LouiseColley Thu 21-Nov-13 14:45:58

nextphase

Life insurance through work.
I wish people would stop assuming its a crap deal with work (7x salary, 11 for accidental death, and yes, I have got those numbers right), and trying to sell me more.

My question is, what happens if we change job. Will we get stung, as we are much older when taking out the policy?

Hi Nextphase, its great to see that your employer is offering you cover. Typically, company funded life insurance and accidental death cover policies are not portable. So, if you leave the company, its likely that youll lose the benefit.

Youre right that a persons age is one of the factors taken into account when insurers set life insurance premiums. Typically, premiums will be more expensive the later in life that you take out the policy. However, there are lots of different options available and if you find yourself in this situation, I suggest that you talk to a financial adviser who can help you to find the best option for you.

LouiseColley Thu 21-Nov-13 14:45:13

Im covered through work do I need additional cover?

These days, many employers offer their employees life insurance cover as part of their employee benefits package. This is commonly referred to as Death in Service benefit. Typically Death in Service benefit provides a lump sum of around 4 x your salary to your nominated beneficiary if you die. This will however vary depending on your employer. Some employers may also include dependents pension benefit as part of their group life policy.

Death in service benefit can offer a great safety net if you die while working for your employer. However, depending on your personal circumstances you may benefit from additional cover.

Here are a couple of pointers that may be useful:

1. Many employers now offer life insurance as part of a Flexible Benefits scheme. This type of scheme usually allows you to increase the amount of life cover, income protection and critical illness cover your employer offers as standard. Its worth checking whether your employer has this type of arrangement in place and if so, when the window opens for you to review your cover. (This is usually annually.)

2. Death in service benefit is non-transferrable so if you leave the company youll lose the benefit.

3. As the level of benefit is based on your salary, if you reduce your hours, then benefit will be calculated on your pro-rata salary.

4. While life insurance is an extremely common employee benefit, fewer employers offer income protection or critical illness cover. Don’t assume you’ll have these too.

LouiseColley Thu 21-Nov-13 13:02:13

CrewElla

I have life insurance through my work, I believe that it's 2 times my salary, but that's it (I took advantage of the free £10000 from Aviva for baby's first year through Mumsnet page) but I'm not sure how much is enough. Is there a standard calculation based on salary, number of children you have, etc?

TBH it's not something that I really like to think about too much.

Hi Crewella, it’s great to see that you’ve got some protection through your employer and that you’ve also taken advantage of our £10,000 New Parent Free Life Cover.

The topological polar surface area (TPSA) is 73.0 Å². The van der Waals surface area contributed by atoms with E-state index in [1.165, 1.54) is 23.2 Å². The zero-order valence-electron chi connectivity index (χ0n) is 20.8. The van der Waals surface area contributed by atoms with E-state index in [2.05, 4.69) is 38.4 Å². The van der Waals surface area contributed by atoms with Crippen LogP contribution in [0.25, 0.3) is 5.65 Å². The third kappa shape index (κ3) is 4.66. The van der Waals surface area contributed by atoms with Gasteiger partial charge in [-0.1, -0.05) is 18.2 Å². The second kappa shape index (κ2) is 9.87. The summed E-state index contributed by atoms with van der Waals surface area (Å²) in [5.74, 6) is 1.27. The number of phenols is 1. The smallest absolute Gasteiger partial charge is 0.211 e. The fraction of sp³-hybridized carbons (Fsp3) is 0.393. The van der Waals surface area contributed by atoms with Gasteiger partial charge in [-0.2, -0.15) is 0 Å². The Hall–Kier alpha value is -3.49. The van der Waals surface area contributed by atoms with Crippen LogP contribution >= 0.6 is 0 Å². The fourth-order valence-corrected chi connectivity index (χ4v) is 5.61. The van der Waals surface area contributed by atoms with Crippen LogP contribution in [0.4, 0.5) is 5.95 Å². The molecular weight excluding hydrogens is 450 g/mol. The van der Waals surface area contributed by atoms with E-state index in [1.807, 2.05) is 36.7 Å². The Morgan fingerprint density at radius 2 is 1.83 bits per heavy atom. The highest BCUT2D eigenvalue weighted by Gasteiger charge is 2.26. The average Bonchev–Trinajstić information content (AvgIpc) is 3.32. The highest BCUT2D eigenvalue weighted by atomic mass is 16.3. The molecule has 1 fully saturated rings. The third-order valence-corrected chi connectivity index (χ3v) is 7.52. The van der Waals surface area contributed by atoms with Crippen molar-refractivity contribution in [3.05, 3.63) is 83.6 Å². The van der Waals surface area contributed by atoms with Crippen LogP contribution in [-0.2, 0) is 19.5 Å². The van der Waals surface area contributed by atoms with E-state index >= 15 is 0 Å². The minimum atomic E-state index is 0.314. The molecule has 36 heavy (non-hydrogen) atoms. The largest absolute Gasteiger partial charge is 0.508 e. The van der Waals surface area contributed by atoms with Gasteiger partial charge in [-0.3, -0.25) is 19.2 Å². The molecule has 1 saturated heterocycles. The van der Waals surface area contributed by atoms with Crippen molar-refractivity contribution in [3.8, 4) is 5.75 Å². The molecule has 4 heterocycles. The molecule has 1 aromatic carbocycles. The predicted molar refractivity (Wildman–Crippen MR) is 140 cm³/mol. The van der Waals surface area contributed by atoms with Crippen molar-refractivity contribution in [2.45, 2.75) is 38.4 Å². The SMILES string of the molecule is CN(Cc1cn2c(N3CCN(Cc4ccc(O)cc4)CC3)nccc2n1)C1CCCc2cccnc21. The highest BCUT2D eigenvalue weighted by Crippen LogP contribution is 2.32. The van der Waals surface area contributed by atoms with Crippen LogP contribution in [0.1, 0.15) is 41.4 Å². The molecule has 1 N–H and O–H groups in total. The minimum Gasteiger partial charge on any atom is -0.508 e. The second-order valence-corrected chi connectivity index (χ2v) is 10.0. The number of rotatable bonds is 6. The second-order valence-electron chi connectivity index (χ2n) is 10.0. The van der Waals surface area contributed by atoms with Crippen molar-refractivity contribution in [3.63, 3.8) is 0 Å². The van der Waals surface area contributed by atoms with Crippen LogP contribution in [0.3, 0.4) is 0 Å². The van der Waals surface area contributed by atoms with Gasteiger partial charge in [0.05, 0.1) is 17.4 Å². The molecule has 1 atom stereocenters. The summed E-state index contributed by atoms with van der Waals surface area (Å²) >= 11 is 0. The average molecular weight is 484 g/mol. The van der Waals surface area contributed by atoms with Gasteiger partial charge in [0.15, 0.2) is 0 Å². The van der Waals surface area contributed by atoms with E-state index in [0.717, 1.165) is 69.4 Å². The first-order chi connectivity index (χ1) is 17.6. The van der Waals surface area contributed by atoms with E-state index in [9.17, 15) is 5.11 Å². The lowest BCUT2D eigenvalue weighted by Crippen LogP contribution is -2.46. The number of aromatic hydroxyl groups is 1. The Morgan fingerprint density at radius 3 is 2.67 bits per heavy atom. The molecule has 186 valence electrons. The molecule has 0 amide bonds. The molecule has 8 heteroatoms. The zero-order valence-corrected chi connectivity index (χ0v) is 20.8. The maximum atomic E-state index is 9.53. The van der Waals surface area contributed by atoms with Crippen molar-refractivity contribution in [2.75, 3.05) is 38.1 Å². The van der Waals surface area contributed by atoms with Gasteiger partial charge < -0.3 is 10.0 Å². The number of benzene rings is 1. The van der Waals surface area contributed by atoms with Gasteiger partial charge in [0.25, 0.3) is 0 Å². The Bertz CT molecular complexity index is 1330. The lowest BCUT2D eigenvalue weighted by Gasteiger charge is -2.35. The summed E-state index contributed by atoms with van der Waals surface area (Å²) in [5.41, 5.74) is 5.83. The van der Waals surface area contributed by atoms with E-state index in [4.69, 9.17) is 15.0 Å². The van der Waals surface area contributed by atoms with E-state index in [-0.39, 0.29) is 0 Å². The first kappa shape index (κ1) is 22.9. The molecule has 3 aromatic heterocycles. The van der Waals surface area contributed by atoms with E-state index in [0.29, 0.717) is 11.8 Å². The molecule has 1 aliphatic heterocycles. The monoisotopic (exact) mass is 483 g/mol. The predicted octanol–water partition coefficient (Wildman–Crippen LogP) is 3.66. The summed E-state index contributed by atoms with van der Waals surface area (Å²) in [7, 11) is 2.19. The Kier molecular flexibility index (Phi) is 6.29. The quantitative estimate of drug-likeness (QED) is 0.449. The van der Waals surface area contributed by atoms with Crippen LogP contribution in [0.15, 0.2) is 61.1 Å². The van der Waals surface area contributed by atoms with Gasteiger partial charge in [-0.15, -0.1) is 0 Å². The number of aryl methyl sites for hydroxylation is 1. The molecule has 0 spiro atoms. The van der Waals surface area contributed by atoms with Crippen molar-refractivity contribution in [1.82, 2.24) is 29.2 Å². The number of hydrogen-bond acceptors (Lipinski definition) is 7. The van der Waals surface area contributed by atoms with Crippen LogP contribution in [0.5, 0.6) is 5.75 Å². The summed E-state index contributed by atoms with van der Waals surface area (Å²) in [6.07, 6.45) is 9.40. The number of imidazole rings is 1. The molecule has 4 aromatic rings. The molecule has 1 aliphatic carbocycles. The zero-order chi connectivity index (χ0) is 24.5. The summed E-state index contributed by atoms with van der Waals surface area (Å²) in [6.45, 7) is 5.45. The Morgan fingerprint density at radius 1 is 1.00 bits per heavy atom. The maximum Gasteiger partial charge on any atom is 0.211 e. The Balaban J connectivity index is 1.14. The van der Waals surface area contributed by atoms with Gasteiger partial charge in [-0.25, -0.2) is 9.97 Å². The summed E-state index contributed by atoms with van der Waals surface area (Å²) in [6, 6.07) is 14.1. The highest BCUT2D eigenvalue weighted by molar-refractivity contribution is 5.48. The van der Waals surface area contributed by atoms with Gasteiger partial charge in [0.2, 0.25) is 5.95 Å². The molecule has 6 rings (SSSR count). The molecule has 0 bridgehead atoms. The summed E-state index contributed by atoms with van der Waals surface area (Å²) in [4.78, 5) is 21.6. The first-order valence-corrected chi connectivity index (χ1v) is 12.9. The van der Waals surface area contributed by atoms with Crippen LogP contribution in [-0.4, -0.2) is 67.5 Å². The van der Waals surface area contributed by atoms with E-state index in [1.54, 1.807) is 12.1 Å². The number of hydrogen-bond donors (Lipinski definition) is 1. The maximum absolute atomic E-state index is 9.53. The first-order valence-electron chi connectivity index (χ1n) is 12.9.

The amount of life insurance cover you need will vary depending on your personal circumstances. A financial adviser will be able to help you work through your exact needs. However, to help you get started it may be useful to consider the following:

1. How much does your current lifestyle costs and what are the most important things for you to protect?

First work out how much you spend each month on bills (including debt, credit cards and loans), your mortgage/rent, family activities etc. Don’t forget to include things such as hobbies and all the other things that form part of your family’s routine. You’ll also need to consider the cost of child care if the main carer is no longer around.

You can use our lifestyle maintenance calculator to help you with this.

Next, prioritise your out-goings by asking yourself what would have the biggest impact on your loved ones if you were no longer able to afford it. For example, this could be your mortgage.

You’ll now have a clearer view on what’s ‘essential’ to protect versus what’s ‘nice to have.’ This in-turn will help you work out how much financial support you’d need to be able to maintain this.

2. What protection do you already have in place?

Think about any other benefits that you might be entitled to. For example, any Death in Service cover you have through your current employers. You may also be entitled to State benefit from the Government if you’re bereaved, but this will depend on your circumstances.

What other assets do you have e.g. savings. How far would these go?

3. Think about the finer details

Who do you want the policy to cover?
How long do you want the cover to last? For example, do you want it until you’ve paid off your mortgage, when the children leave home or perhaps when you retire?

This detail will help your financial adviser select the right product and level of cover for your personal circumstances.

LouiseColley Thu 21-Nov-13 12:56:41

whattodoo

My DP has cover through his employer.

I have cover through 2 endowment policies, but probably not sufficient.

We really should get proper advice about what I'd best for us in terms of product and amount.

A question - does it matter that we aren't married? Our wedding is next year so would it make sense to wait until after then? We have a DD.

Hi. Its great that youre thinking about your protection needs. You dont need to be married to take out life insurance you simply need to ensure that your plan is set up in such a way that your DP will receive the benefits. Your financial adviser will be able to help you with this. Good luck with your wedding plans.

LouiseColley Thu 21-Nov-13 12:55:16

10thingsihateaboutpoo

We both have 3x salary cover at work and took out joint life policies after each DC was born so we're well covered in that respect.